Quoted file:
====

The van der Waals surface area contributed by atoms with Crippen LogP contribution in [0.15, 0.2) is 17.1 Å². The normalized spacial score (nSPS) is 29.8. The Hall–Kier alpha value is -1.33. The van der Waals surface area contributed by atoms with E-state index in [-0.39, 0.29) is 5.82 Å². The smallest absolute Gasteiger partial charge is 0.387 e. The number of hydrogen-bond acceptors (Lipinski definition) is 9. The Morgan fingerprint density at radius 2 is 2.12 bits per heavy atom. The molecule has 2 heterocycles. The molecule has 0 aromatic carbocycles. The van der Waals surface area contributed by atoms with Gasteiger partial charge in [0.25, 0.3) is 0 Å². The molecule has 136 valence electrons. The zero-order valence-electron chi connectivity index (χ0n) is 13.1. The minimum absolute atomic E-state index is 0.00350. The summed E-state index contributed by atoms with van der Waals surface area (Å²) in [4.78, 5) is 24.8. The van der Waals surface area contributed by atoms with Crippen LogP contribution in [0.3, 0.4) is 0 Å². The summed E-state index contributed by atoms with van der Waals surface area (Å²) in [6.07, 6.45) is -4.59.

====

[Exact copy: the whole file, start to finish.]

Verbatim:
The van der Waals surface area contributed by atoms with Crippen LogP contribution in [0.15, 0.2) is 17.1 Å². The normalized spacial score (nSPS) is 29.8. The Hall–Kier alpha value is -1.33. The van der Waals surface area contributed by atoms with E-state index in [-0.39, 0.29) is 5.82 Å². The smallest absolute Gasteiger partial charge is 0.387 e. The number of hydrogen-bond acceptors (Lipinski definition) is 9. The Morgan fingerprint density at radius 2 is 2.12 bits per heavy atom. The molecule has 2 heterocycles. The molecule has 0 aromatic carbocycles. The van der Waals surface area contributed by atoms with Gasteiger partial charge in [0.25, 0.3) is 0 Å². The molecule has 136 valence electrons. The zero-order valence-electron chi connectivity index (χ0n) is 13.1. The minimum absolute atomic E-state index is 0.00350. The summed E-state index contributed by atoms with van der Waals surface area (Å²) in [4.78, 5) is 24.8. The van der Waals surface area contributed by atoms with Crippen LogP contribution in [0.3, 0.4) is 0 Å². The summed E-state index contributed by atoms with van der Waals surface area (Å²) in [6.07, 6.45) is -4.59.